Well according to the Christian Fighter Pilot, the oath is taken on mass and no one would notice if a cadet dropped the end bit, so it is already optional. Therefore, this is just done to give Mickey Weinstein more power and influence and should be opposed.
    That’s me convinced.

  4. Alverant says

    I noticed that to the AFA being made optional is considered “dropped” as if no one will ever say it willingly so it’s an affront to their religious liberty if they can’t require people say an oath to their god.

  5. Loqi says

    I keep telling Christians that if they want to force me to worship their god, making rules saying I must is the wrong way to go about it. There’s a much easier more effective method, one which is guaranteed to convert any atheist: demonstrate that their god is real. It’s a simple task, right?

  6. magistramarla says

    I think that the words “on my honor” should be substituted. The cadets make a big deal out of being honorable, so this would make sense. It would also call for more personal responsibility, which the conservatives claim to be all about.

  7. greg1466 says

    If you need Gods help in order to not lie, cheat or steal and to do your duty and live honorably, I for one don’t want you responsible for defending the country, including having access to nuclear weapons.

  8. sqlrob says

    Loqi @ 7

    I keep telling Christians that if they want to force me to worship their god, making rules saying I must is the wrong way to go about it. There’s a much easier more effective method, one which is guaranteed to convert any atheist: demonstrate that their god is real. It’s a simple task, right?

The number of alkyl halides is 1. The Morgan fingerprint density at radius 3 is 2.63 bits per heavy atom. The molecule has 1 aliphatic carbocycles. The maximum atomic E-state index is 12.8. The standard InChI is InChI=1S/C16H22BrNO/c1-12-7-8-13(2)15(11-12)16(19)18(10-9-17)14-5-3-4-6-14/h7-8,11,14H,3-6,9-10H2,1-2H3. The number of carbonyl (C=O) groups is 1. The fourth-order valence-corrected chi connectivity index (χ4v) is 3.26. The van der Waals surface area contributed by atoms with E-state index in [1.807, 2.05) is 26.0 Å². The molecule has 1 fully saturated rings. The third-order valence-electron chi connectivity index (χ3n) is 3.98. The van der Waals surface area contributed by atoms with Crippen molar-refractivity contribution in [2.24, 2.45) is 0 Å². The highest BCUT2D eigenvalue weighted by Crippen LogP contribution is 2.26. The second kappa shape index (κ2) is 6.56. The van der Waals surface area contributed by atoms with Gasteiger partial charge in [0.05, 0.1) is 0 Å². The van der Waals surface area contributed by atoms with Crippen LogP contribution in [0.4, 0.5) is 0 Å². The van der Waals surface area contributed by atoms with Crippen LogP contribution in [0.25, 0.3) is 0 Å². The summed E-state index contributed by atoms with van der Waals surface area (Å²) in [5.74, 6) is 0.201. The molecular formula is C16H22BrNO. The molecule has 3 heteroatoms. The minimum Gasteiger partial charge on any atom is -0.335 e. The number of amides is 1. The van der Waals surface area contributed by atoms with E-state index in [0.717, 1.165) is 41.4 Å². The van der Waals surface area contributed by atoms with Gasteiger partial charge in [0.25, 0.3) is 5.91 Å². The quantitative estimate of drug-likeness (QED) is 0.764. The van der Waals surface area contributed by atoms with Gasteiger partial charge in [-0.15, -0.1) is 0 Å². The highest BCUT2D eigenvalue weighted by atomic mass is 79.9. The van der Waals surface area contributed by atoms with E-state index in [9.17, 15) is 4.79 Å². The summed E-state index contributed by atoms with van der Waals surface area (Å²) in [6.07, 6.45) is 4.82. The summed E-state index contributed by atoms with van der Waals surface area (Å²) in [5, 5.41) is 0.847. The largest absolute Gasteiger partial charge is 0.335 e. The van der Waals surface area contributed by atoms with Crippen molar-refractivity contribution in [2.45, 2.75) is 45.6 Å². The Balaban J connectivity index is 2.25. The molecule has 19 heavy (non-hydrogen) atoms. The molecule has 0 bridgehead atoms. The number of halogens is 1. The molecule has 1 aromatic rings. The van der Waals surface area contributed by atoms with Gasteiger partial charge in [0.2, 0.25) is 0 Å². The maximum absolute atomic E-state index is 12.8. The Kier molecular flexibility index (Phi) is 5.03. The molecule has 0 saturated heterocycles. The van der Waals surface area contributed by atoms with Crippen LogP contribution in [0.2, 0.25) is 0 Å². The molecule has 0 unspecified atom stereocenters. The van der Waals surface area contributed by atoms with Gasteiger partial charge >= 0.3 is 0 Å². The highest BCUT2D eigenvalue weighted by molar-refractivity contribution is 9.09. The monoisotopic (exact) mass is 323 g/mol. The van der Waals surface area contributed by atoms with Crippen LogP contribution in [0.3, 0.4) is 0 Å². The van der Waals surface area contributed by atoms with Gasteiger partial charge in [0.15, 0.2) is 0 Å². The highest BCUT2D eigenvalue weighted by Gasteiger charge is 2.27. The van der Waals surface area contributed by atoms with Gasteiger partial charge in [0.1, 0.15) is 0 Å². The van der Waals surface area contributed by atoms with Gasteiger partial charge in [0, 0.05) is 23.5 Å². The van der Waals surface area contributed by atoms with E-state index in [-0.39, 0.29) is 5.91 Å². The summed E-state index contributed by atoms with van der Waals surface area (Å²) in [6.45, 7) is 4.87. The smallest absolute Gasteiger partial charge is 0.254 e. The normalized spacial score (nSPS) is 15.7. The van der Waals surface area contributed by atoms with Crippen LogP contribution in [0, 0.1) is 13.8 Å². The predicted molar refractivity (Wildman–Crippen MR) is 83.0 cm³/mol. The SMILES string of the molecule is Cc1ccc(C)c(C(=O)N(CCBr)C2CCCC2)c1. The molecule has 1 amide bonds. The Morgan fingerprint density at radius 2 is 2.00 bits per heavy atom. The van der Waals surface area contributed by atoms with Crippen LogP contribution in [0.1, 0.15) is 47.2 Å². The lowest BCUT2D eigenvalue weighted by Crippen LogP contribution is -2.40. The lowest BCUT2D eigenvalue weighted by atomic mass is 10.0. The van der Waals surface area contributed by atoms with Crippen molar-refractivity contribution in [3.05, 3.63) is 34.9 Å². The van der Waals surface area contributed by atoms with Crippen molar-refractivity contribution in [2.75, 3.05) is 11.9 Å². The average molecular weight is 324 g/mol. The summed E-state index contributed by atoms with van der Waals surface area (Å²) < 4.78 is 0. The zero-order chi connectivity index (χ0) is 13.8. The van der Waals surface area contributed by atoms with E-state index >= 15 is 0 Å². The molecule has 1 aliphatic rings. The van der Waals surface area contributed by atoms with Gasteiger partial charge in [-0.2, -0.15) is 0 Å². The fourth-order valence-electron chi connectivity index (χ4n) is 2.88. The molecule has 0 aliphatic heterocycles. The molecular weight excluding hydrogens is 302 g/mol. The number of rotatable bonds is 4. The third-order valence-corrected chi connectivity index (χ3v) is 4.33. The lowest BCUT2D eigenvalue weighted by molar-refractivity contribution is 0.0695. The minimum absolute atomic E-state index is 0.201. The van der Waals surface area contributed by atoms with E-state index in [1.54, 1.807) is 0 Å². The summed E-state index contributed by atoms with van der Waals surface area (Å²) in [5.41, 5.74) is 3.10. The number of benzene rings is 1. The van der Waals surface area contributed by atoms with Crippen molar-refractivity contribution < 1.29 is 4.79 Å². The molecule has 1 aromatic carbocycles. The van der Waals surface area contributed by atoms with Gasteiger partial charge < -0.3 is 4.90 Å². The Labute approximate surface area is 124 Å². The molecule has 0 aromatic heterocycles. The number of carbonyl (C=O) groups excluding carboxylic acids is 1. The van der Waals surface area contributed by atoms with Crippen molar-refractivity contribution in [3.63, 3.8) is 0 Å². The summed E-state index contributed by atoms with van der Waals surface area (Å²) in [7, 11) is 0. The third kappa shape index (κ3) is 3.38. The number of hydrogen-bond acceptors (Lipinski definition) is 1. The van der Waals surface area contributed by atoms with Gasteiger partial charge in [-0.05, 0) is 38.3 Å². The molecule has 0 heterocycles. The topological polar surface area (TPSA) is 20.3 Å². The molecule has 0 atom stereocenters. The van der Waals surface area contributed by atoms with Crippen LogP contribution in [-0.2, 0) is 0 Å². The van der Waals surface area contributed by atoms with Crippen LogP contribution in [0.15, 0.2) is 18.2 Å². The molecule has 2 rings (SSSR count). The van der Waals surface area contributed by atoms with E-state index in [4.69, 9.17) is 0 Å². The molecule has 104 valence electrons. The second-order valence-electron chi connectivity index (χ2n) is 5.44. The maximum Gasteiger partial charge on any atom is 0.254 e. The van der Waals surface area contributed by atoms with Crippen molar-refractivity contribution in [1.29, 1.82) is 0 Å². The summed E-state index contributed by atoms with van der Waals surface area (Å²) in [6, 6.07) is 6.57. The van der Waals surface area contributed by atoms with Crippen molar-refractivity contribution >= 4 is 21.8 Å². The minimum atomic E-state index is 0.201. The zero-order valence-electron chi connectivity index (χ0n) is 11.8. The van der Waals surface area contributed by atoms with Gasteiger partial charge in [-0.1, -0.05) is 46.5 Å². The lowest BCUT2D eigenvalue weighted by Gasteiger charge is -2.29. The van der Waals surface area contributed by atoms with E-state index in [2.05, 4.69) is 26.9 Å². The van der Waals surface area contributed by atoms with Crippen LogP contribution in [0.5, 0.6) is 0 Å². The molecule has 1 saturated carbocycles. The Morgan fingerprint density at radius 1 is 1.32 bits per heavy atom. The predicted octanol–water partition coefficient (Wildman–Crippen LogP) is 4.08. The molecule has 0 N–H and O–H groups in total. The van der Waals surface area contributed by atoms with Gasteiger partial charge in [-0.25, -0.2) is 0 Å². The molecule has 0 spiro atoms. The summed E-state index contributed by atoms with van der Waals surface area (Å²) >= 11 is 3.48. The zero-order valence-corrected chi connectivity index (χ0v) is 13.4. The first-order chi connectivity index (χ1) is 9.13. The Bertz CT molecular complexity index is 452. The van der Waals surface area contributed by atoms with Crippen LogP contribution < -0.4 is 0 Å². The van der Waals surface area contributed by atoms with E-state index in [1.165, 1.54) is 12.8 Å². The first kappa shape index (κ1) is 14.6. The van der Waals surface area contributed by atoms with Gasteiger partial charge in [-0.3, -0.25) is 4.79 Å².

That’s not true. If Christians could demonstrate their god, there is not a chance in hell (pun intended) that I would worship it. Have you read the freaking bible? He needs to be opposed, not worshiped.

  9. Alverant says

    Christians are also getting special rights. Only they have the option to say an oath to their god. A muslim cadet can’t end with “So help me Allah”, Hindu cadets can’t say “So help me Vishnu”, etc. Your choices are the christian god or nothing. Why isn’t AFA going after that attack on religious liberty?

  10. Sastra says

    I’m not sure what the religious oath advocates want. Do they want the atheists to go along and say the oath even though they don’t mean it, thus making the atheists dishonest and the group oath an empty, meaningless gesture? Or do they want the atheists to drop out of the Air Force?

    My guess is that either option is okay with them.

  11. Gvlgeologist, FCD says

    Sastra:

    Do they want the atheists to go along and say the oath even though they don’t mean it, thus making the atheists dishonest and the group oath an empty, meaningless gesture?

    Wow! The oath says:

    “We will not lie…”

    and since that means that they would be lying IN the oath, they would have to be immediately kicked out! That’s quite a catch. That’s … Catch 22!

  12. bahrfeldt says

    My dog tags, issued over forty years ago and still on my key chain, say “NO PREF”, no religious preference. Accordingly, I ended all oaths with “Ph’nglui mglw’nafh Cthulhu R’lyeh wgah’nagl fhtagn. Amen”.